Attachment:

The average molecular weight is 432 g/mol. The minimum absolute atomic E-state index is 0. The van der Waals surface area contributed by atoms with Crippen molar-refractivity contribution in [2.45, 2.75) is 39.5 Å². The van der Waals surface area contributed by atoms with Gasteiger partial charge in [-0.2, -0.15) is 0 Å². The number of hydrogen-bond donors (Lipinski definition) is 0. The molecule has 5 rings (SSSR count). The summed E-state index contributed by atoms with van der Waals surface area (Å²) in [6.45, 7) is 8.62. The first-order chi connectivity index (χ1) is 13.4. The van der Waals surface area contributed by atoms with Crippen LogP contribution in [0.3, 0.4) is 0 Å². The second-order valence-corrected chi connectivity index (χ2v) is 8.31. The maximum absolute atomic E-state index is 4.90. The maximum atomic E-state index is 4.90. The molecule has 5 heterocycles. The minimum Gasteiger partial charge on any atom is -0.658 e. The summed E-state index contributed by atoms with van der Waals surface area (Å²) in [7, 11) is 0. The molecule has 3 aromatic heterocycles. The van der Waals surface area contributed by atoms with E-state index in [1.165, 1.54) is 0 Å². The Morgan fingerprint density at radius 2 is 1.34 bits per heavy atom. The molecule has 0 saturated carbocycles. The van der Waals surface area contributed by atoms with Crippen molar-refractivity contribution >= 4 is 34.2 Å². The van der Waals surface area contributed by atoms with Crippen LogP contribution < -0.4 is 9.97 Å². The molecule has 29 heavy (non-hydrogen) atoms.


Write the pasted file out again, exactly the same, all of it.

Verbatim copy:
The average molecular weight is 432 g/mol. The minimum absolute atomic E-state index is 0. The van der Waals surface area contributed by atoms with Crippen molar-refractivity contribution in [2.45, 2.75) is 39.5 Å². The van der Waals surface area contributed by atoms with Gasteiger partial charge in [-0.2, -0.15) is 0 Å². The number of hydrogen-bond donors (Lipinski definition) is 0. The molecule has 5 rings (SSSR count). The summed E-state index contributed by atoms with van der Waals surface area (Å²) in [6.45, 7) is 8.62. The first-order chi connectivity index (χ1) is 13.4. The van der Waals surface area contributed by atoms with Crippen LogP contribution in [0.3, 0.4) is 0 Å². The second-order valence-corrected chi connectivity index (χ2v) is 8.31. The maximum absolute atomic E-state index is 4.90. The maximum atomic E-state index is 4.90. The molecule has 5 heterocycles. The minimum Gasteiger partial charge on any atom is -0.658 e. The summed E-state index contributed by atoms with van der Waals surface area (Å²) in [7, 11) is 0. The molecule has 3 aromatic heterocycles. The van der Waals surface area contributed by atoms with E-state index in [1.165, 1.54) is 0 Å². The Morgan fingerprint density at radius 2 is 1.34 bits per heavy atom. The molecule has 0 saturated carbocycles. The van der Waals surface area contributed by atoms with Crippen molar-refractivity contribution >= 4 is 34.2 Å². The van der Waals surface area contributed by atoms with Crippen LogP contribution < -0.4 is 9.97 Å². The molecule has 29 heavy (non-hydrogen) atoms.